J. Gaudet (McMasterUniversity, Canada, Johns Hopkins University and NIST, USA) with colleagues investigated the properties of pyrochlore magnet Ce2Zr2O7 and showed that the state of quantum liquid is possibly attained in it in the form of spin ice. As distinct from usual substances, the spins of atoms remain disordered even at absolute zero of temperature. J. Gaudet with co-authors applied neutron scattering from a source in the Oak Ridge National Laboratory for the study of spin dynamics in powder-like Ce2Zr2O7 and also in single crystals. Discovered were doublet states coupled with Ce3+ ions and energy separated from other excitations in the crystal. It turned out that at a temperature of 60 mK the character of neutron scattering is close to that predicted for quantum spin ice. Source: Phys. Rev. Lett. 122 187201 (2019)

Test of Bell inequality using separated qubits

Although quantum entanglement of superconducting qubits connected by a long channel has already been demonstrated, the Bell inequalities for them have not been verified so far because of the difficulties in transferring states with high quantum accuracy. Such a test was only realized for qubits with local coupling. A.N. Cleland (the University of Chicago and Argonne National Laboratory, USA) with colleague has tested successfully for the first time the Bell inequalities by coupling two superconducting qubits with quantum accuracy f = 0.94 using photons through a 78-cm coplanar waveguide. The Bell inequalities were violated at a level of 9.7 σ. The applied method can be used in devices of quantum information transfer. Source: Nature Physics, online publication of 24, 04 2019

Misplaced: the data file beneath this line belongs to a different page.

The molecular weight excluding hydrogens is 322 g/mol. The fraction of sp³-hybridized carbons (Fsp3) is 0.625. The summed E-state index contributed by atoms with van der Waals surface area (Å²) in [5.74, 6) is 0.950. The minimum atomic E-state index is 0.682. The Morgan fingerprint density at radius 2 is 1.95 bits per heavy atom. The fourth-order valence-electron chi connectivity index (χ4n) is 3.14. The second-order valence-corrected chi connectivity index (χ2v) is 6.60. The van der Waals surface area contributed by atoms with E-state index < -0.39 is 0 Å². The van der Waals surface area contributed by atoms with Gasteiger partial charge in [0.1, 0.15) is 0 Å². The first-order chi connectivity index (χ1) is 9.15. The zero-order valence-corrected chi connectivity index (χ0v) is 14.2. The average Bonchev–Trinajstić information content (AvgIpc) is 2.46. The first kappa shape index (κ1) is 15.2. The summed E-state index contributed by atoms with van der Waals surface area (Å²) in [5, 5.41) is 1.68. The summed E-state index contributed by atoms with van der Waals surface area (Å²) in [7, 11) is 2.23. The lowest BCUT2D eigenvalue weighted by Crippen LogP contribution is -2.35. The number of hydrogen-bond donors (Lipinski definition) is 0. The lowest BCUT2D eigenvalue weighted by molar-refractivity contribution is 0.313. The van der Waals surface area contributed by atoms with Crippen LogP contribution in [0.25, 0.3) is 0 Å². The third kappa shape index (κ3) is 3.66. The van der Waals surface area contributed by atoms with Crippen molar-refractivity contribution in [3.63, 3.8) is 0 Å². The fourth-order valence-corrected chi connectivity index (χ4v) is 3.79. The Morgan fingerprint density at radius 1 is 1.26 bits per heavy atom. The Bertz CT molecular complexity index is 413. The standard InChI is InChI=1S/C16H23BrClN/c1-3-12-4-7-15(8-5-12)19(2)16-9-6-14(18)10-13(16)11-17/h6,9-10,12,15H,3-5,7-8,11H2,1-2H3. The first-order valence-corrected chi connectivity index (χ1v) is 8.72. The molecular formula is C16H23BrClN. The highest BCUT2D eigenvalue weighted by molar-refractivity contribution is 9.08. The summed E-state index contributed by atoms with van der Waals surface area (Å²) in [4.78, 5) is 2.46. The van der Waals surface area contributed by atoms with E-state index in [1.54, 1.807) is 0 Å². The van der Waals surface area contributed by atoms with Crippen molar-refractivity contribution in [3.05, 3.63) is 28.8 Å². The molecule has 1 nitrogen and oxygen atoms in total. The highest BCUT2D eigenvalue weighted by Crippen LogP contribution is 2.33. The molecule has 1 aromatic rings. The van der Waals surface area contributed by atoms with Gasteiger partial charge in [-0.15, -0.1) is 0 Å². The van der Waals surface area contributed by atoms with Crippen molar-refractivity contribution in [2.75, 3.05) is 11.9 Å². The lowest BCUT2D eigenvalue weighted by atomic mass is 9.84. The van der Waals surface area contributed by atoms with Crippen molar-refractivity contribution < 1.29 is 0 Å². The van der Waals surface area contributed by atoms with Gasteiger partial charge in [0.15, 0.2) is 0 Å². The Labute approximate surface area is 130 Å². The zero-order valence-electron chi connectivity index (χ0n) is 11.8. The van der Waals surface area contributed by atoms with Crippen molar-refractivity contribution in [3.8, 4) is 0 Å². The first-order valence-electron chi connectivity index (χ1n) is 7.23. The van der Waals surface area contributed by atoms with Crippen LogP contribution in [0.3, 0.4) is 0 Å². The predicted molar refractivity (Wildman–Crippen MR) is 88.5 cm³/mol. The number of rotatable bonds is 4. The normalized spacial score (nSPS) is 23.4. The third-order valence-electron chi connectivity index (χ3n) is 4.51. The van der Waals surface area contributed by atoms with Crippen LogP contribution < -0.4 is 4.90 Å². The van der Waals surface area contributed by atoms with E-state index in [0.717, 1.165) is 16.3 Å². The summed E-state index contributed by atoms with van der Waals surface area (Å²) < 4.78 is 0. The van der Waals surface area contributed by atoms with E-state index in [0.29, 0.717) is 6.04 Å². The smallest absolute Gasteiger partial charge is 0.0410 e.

Laser radio transmitter